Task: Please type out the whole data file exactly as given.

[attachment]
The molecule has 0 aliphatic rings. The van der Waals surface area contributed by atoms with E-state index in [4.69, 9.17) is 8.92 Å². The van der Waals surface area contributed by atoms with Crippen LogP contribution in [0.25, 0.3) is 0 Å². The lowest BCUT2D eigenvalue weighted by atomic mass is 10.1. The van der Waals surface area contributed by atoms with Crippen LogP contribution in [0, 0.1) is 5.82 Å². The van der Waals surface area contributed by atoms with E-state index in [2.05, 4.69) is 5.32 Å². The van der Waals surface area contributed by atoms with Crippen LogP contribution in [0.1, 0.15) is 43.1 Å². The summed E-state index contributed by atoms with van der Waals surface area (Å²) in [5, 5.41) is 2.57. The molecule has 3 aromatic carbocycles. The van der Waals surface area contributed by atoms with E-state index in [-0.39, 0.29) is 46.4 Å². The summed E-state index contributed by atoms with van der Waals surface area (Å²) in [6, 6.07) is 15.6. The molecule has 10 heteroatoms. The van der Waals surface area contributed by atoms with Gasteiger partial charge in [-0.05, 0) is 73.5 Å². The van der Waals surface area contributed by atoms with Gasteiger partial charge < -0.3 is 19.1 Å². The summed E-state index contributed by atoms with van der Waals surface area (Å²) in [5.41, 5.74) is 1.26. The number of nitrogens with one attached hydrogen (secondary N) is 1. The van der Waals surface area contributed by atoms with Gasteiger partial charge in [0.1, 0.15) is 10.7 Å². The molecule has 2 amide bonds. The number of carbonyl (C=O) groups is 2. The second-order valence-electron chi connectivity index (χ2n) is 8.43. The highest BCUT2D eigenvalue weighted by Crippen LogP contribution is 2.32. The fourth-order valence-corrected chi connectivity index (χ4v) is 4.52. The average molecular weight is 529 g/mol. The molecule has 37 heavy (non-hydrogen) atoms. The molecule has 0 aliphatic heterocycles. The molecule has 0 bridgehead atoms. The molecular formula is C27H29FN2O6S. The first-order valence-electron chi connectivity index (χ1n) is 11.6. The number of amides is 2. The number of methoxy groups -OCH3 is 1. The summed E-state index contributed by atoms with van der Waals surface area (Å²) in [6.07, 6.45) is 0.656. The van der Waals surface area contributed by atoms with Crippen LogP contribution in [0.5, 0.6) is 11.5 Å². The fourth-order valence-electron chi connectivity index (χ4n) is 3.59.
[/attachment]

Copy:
The molecule has 0 aliphatic rings. The van der Waals surface area contributed by atoms with E-state index in [4.69, 9.17) is 8.92 Å². The van der Waals surface area contributed by atoms with Crippen LogP contribution in [0.25, 0.3) is 0 Å². The lowest BCUT2D eigenvalue weighted by atomic mass is 10.1. The van der Waals surface area contributed by atoms with Crippen LogP contribution in [0, 0.1) is 5.82 Å². The van der Waals surface area contributed by atoms with E-state index in [2.05, 4.69) is 5.32 Å². The van der Waals surface area contributed by atoms with Crippen LogP contribution in [0.1, 0.15) is 43.1 Å². The summed E-state index contributed by atoms with van der Waals surface area (Å²) in [5, 5.41) is 2.57. The molecule has 3 aromatic carbocycles. The van der Waals surface area contributed by atoms with E-state index in [-0.39, 0.29) is 46.4 Å². The summed E-state index contributed by atoms with van der Waals surface area (Å²) in [6, 6.07) is 15.6. The molecule has 10 heteroatoms. The van der Waals surface area contributed by atoms with Gasteiger partial charge in [-0.05, 0) is 73.5 Å². The van der Waals surface area contributed by atoms with Gasteiger partial charge < -0.3 is 19.1 Å². The summed E-state index contributed by atoms with van der Waals surface area (Å²) in [5.41, 5.74) is 1.26. The number of nitrogens with one attached hydrogen (secondary N) is 1. The van der Waals surface area contributed by atoms with Gasteiger partial charge in [0.1, 0.15) is 10.7 Å². The molecule has 2 amide bonds. The number of carbonyl (C=O) groups is 2. The second-order valence-electron chi connectivity index (χ2n) is 8.43. The highest BCUT2D eigenvalue weighted by Crippen LogP contribution is 2.32. The fourth-order valence-corrected chi connectivity index (χ4v) is 4.52. The average molecular weight is 529 g/mol. The molecule has 37 heavy (non-hydrogen) atoms. The molecule has 0 aliphatic heterocycles. The molecule has 0 bridgehead atoms. The molecular formula is C27H29FN2O6S. The first-order valence-electron chi connectivity index (χ1n) is 11.6. The number of amides is 2. The number of methoxy groups -OCH3 is 1. The summed E-state index contributed by atoms with van der Waals surface area (Å²) in [6.07, 6.45) is 0.656. The van der Waals surface area contributed by atoms with Crippen LogP contribution in [0.5, 0.6) is 11.5 Å². The fourth-order valence-electron chi connectivity index (χ4n) is 3.59.